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An Owner’s Guide to Pet Care


A constipated dog or cat exhibits infrequent or difficult evacuation of the feces or stool. The feces is usually hard and dry, which increases straining and reduces stool volume.


Many things may cause constipation, but the most common are dietary and environmental factors.


Fiber in the diet is important for normal defecation in dogs and cats, just as it is for humans. Insufficient dietary fiber can cause constipation. On the other hand, too much fiber can cause large, dry stools as well. Substances such as hair, bones or foreign materials ingested by a cat or dog can form hard masses, called concretions, when mixed with feces. These cannot be eliminated, resulting in constipation. Water is essential to proper gastrointestinal function; therefore, if an animal is deprived of water, it will become constipated.

Environmental Factors:

Changes which affect an animal’s daily routine such as removal of the litter box, a dirty litter box, a hospital stay, or lack of exercise can also result in constipation. There are many other causes of constipation listed below:

  • Aging – older cats are particularly prone to constipation
  • Fractures of the pelvis or pelvic limbs
  • Lesions around the rectum
  • Prostate Disease
  • Spinal Cord or Intervertebral Disc Disease (slipped disc)
  • Large Bowel Nervous Disorders – this is an inherited problem in cats in which the nerve supply to the colon is inadequate. Without nerve stimulation, the muscles that squeeze the stool along don’t work properly.
  • Tumors
  • Metabolic or Endocrine Disorders
  • Debiliation
  • Dehydration

As you can see, there are many reasons your pet can become constipated. Some are not serious while others may be life-threatening.


To treat your pet for constipation, the underlying cause must first be determined. Your veterinarian will perform a physical examination of your pet and will ask you about your pet’s medical history, its diet and its daily routine. Blood tests, x-rays or other tests may also be necessary and will be explained to you prior to testing. If it is determined that the underlying cause is due to disease or trauma, medical treatment may be necessary to correct the problem.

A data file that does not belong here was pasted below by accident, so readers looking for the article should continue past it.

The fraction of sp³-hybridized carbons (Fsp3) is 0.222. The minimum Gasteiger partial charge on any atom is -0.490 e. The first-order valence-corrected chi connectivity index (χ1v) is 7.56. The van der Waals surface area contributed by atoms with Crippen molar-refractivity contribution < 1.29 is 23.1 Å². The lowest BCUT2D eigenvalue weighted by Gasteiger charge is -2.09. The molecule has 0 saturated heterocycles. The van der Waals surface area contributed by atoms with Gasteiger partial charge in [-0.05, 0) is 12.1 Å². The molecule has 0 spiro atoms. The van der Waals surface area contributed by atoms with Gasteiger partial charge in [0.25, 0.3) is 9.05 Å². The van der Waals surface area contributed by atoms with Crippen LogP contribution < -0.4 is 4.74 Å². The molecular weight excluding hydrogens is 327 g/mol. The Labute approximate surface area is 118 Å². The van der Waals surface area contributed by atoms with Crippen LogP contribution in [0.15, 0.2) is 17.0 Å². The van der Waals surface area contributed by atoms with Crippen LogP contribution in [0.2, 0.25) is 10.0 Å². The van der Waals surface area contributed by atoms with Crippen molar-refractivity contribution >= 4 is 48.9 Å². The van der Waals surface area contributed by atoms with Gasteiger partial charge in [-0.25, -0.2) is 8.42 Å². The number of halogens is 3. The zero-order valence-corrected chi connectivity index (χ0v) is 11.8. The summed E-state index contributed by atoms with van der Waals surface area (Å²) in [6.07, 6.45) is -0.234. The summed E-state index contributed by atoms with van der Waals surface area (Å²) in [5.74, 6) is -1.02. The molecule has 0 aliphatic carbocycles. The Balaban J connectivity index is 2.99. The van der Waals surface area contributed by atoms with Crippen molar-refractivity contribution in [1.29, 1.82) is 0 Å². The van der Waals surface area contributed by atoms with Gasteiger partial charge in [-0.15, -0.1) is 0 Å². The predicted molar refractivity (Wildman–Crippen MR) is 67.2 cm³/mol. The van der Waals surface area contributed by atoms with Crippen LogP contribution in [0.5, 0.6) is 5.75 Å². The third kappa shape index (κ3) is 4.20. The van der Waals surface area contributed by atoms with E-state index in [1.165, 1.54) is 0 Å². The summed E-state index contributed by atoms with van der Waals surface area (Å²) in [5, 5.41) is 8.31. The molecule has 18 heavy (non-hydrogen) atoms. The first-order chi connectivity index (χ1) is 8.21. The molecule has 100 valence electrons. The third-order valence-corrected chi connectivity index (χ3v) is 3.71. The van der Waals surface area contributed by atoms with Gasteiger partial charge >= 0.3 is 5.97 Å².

Diets rich in fiber can be used to aid in the management of constipation in pets as in humans. The fiber increases water retention in the intestines which softens the stool. The increased bulk also increases the propulsive movements of the intestine, helping to alleviate the constipation.

  1. Twice daily, feed your pet a diet containing at least 10 percent fiber to stimulate bowel movement. The recommended diets are Prescription Diet Canine r/d or Canine w/d for dogs; Prescription Diet Feline r/d or Feline w/d for cats.
  2. Do not give your pet bones or snacks and restrict access to foreign materials. Long-haired animals should be brushed daily. This will help remove excess hair that the animal might otherwise ingest.
  3. Thirty to sixty minutes after eating, exercise the dog to encourage defecation.
  4. Maintain a clean litter box for the cat.
  5. Provide free access to fresh water. Managing your pet’s care at home is an important part of its treatment. It is essential you follow your veterinarian’s instructions. If you have any questions about your pet’s medical care, please do not hesitate to ask. Your questions are welcomed by the hospital staff.